Reviews for Oryx and Crake

Booklist Monthly Selections - # 2 March 2003
Surely Atwood deserved a respite after The Blind Assassin (2000) won the Booker Prize, but the muse had more to say, hence this hijack-intense speculative novel, sister to one of Atwood's most indelible works, The Handmaid's Tale (1985). Jimmy is struggling to stay alive on a wreckage-littered Earth besieged by a brutal sun and overrun with smart and vicious test-tube-bred predators. Now calling himself Snowman (as in Abominable), he's preparing for an arduous scavenger expedition back to the formerly high-tech compound in which he lived and worked until the bioengineering industry ran amok and a catastrophic event put an end to civilization. Snowman is desperately lonely, but he isn't actually alone since he serves as guru for a strangely passive tribe unaware of the lost world of computers, bullet trains, Web porn, gene-splicing, and the plagues that Snowman so vividly and regretfully recalls. As Snowman remembers his friend, Crake, an emotionally remote genius, as well as the love of Snowman's life, an enigmatic survivor of childhood sexual abuse called Oryx, Atwood conjures a grim, all-too-plausible future in order to consider the possibly devastating consequences of our present ill-advised biotech pursuits. Rigorous in its chilling insights and riveting in its fast-paced "what if" dramatization, Atwood's superb novel is as brilliantly provocative as it is profoundly engaging. ((Reviewed March 15, 2003)) Copyright 2003 Booklist Reviews

BookPage Reviews 2003 May
Atwood's futuristic world gone awry

Canadian author Margaret Atwood, who won the Booker Prize for her last novel, The Blind Assassin, is a triple threat as a fiction writer. She is equally adept at setting her books in the past, the present or the future and, no matter which, manages to create wholly imagined, utterly compelling worlds. It is the not-so-distant future that provides the stark setting for her newest novel, Oryx and Crake, an absorbing and disturbing cautionary vision of a post-apocalyptic earth.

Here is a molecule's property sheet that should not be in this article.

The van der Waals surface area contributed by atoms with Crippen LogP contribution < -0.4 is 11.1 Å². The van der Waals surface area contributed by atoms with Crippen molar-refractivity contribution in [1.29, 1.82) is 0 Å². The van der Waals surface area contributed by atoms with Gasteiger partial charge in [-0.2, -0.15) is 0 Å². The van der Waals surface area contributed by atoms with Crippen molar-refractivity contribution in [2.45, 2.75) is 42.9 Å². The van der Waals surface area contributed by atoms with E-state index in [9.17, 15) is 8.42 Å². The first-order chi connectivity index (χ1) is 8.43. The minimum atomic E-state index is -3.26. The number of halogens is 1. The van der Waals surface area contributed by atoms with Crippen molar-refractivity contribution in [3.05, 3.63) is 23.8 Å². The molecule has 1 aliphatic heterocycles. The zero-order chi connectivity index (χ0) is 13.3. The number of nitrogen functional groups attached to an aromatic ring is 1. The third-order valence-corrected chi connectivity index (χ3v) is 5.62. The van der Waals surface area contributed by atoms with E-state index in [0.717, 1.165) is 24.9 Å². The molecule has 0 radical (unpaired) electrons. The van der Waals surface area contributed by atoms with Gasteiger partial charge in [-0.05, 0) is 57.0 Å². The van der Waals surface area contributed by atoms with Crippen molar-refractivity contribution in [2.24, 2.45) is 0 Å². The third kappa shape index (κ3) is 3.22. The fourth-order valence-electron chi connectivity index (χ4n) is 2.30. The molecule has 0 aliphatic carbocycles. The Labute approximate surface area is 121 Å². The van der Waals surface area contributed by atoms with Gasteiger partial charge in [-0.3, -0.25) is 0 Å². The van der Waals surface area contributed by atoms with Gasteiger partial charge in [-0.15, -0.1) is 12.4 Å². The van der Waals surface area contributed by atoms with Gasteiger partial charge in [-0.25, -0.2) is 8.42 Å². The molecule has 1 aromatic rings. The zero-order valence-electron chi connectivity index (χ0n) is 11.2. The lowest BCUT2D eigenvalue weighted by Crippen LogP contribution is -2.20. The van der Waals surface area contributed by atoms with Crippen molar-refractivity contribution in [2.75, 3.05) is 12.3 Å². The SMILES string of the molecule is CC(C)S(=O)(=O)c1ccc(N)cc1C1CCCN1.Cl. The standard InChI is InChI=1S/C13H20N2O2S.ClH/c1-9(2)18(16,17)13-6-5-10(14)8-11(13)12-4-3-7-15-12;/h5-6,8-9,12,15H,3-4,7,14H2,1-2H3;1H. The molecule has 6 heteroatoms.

Civilization as we know it has vanished in the wake of an ecological disaster brought about by a bioengineering project gone terribly wrong. Perhaps the only human survivor is Snowman, who lives among a group of child-like humanoids called Crakers. Snowman is a kind of paternalistic leader for these pure-minded, physiologically superior creatures, and they view him as a priestly link to their creator Crake. Snowman is uncomfortable in this Kurtz-like role, though, and battles the psychological isolation and terror of the not-so-brave new world he inhabits.

How did all this come to pass? "Once upon a time," Atwood tells us with a wry nod to childhood bedtime fables, "Snowman wasn't Snowman. Instead he was Jimmy. He'd been a good boy then." The narrative rewinds to the years leading up to the world's present state, to a time when the elite live in guarded Compounds and the rest live in decaying cities called pleeblands. Young Jimmy lives with his parents in the Compound of OrganInc Farms, the bioengineering firm where his father is part of the company's greatest undertaking—the pigoon project. Pigoons are pig-like animals with human tissue organs harvested for transplants. No one can foresee that these genetically superior creatures will turn renegade and, ultimately, survive their creators.